The present definition of the Ampere, however, is vulnerable to drift and instability. This is not sufficient to meet the accuracy needs of present and certainly future electrical measurement. The highest global measurement authority, the Conférence Générale des Poids et Mesures, has proposed that the ampere be re-defined in terms of the electron charge.

European Project NanoMaster Develops Expanded Graphite for Direct Graphene Production

2012-12-20    Read More


Graphene-based composites manufactured on a lab scale have been shown to exhibit impressive properties over unreinforced polymers. A small percentage of graphene within a polymer matrix can significantly improve its strength and stiffness, however the material remains prohibitively expensive for large-scale use as a composite reinforcement Therefore, the concept for this project is to develop the knowledge-based processing methods required to up-scale the production of graphene and expanded graphite reinforced thermoplastic masterbatches and compounds and, ultimately, enable its industrial commercialisation in Europe. The work will focus on developing processes for large scale rapid production of graphene reinforced plastic intermediate materials which can be integrated into current conventional and additive manufacturing processes.

The project is led by NetComposites, UK, and involves 12 other project partners: Philips Consumer Lifestyle, Holland, Timcal, Switzerland, Röchling Automotive, Italy, Asociación de Investigación de Materiales Plásticos y Conexas, Spain, Aero Engine Controls, UK, Teknologisk Institut, Denmark, Promolding, Holland, Avanzare Innovacion Tecnologica, Spain, Master Build Prototype, France, The Institute of Occupational Medicine, UK, Create It Real Aps, Denmark, and LATI Industria Termoplastici, Italy.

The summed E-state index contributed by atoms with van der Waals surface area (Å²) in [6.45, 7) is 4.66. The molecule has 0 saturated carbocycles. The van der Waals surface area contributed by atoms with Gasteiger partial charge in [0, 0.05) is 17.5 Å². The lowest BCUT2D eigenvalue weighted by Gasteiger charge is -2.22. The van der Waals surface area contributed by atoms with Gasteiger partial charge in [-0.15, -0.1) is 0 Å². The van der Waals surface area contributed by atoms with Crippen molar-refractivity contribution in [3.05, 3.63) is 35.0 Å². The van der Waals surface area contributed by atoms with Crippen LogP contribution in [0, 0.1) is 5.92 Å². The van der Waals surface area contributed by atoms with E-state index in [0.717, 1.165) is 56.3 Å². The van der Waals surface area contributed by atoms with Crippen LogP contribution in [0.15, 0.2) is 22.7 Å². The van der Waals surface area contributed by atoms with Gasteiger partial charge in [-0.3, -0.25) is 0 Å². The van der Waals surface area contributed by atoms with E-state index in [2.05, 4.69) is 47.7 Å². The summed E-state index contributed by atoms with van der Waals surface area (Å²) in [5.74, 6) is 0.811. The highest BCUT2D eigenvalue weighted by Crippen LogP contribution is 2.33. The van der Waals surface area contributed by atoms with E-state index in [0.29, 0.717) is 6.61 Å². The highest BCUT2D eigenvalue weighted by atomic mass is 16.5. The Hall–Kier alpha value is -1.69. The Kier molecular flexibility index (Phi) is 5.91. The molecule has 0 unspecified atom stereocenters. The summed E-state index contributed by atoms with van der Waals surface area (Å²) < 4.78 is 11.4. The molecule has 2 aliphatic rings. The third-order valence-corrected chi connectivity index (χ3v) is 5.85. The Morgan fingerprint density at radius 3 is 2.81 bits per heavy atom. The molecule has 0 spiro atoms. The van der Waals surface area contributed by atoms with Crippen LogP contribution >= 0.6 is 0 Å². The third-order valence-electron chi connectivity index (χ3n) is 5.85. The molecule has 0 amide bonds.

BASF and Max Planck Institute open graphene R&D centre

2012-09-27    Read More

BASF and the Max Planck Institute for Polymer Research (MPI-P) have opened an R&D centre at BASF’s Ludwigshafen site in Germany at which the groups will jointly research carbon-based materials for use in energy storage systems and electronic applications.

The Carbon Materials Innovation Center will receive €10m investment to research applications for carbon-based materials like grapheme. The cooperation is initially scheduled to run for three years.

“There is a wide range of ideas for applications, including displays or batteries with a vast market potential for these applications,” said Andreas Kreimeyer, member of the board of executive directors at BASF.

MPI-P and BASF have been jointly researching the carbon material graphene since 2008. But this is the first research platform to be operated by BASF jointly with a scientific partner on a BASF site.

" Graphene nanoplatelets: Coming to a store near you" [from Nature ]

2011-09-23    Read More

Nature magazine recently hosted top graphene innovators for a conference titled Graphene: The Road to Applications in Cambridge, MA. The goal of the conference was to temporarily leave aside academic discussions on graphene’s electrical properties and explore real-world prospects for graphene-enabled products, and. One significant conclusion reached was that graphene nanoplatelets have consistently shown progress in performance (electrical, mechanical, thermal), functionality, and scalability. The top platelet developers were all in attendance: Angstron Materials*, Vorbeck Materials*, and XG Sciences*; and all outlined future plans during the conference’s panels and speeches.